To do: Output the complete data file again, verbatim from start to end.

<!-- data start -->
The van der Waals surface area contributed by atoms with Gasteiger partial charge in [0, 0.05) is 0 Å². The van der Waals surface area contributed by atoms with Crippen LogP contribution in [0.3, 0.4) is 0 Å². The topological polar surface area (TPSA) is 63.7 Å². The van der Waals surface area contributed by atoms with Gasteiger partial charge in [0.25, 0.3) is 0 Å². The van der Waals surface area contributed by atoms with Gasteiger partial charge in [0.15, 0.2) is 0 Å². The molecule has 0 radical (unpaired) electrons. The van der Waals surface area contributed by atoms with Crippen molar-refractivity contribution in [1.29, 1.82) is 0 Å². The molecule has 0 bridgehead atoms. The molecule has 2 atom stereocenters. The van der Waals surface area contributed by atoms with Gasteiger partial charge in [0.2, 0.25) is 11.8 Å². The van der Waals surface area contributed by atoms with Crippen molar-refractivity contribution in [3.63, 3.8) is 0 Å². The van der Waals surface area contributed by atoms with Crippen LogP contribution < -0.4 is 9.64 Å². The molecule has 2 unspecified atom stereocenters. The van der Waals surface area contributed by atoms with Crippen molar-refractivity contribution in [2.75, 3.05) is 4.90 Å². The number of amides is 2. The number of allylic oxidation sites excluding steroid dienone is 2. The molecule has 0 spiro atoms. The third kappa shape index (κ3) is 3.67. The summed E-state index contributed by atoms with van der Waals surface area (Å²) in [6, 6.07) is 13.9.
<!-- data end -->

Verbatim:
The van der Waals surface area contributed by atoms with Gasteiger partial charge in [0, 0.05) is 0 Å². The van der Waals surface area contributed by atoms with Crippen LogP contribution in [0.3, 0.4) is 0 Å². The topological polar surface area (TPSA) is 63.7 Å². The van der Waals surface area contributed by atoms with Gasteiger partial charge in [0.25, 0.3) is 0 Å². The van der Waals surface area contributed by atoms with Gasteiger partial charge in [0.15, 0.2) is 0 Å². The molecule has 0 radical (unpaired) electrons. The van der Waals surface area contributed by atoms with Crippen molar-refractivity contribution in [1.29, 1.82) is 0 Å². The molecule has 0 bridgehead atoms. The molecule has 2 atom stereocenters. The van der Waals surface area contributed by atoms with Gasteiger partial charge in [0.2, 0.25) is 11.8 Å². The van der Waals surface area contributed by atoms with Crippen molar-refractivity contribution in [3.63, 3.8) is 0 Å². The van der Waals surface area contributed by atoms with Crippen LogP contribution < -0.4 is 9.64 Å². The molecule has 2 unspecified atom stereocenters. The van der Waals surface area contributed by atoms with Crippen molar-refractivity contribution in [2.75, 3.05) is 4.90 Å². The number of amides is 2. The number of allylic oxidation sites excluding steroid dienone is 2. The molecule has 0 spiro atoms. The third kappa shape index (κ3) is 3.67. The summed E-state index contributed by atoms with van der Waals surface area (Å²) in [6, 6.07) is 13.9.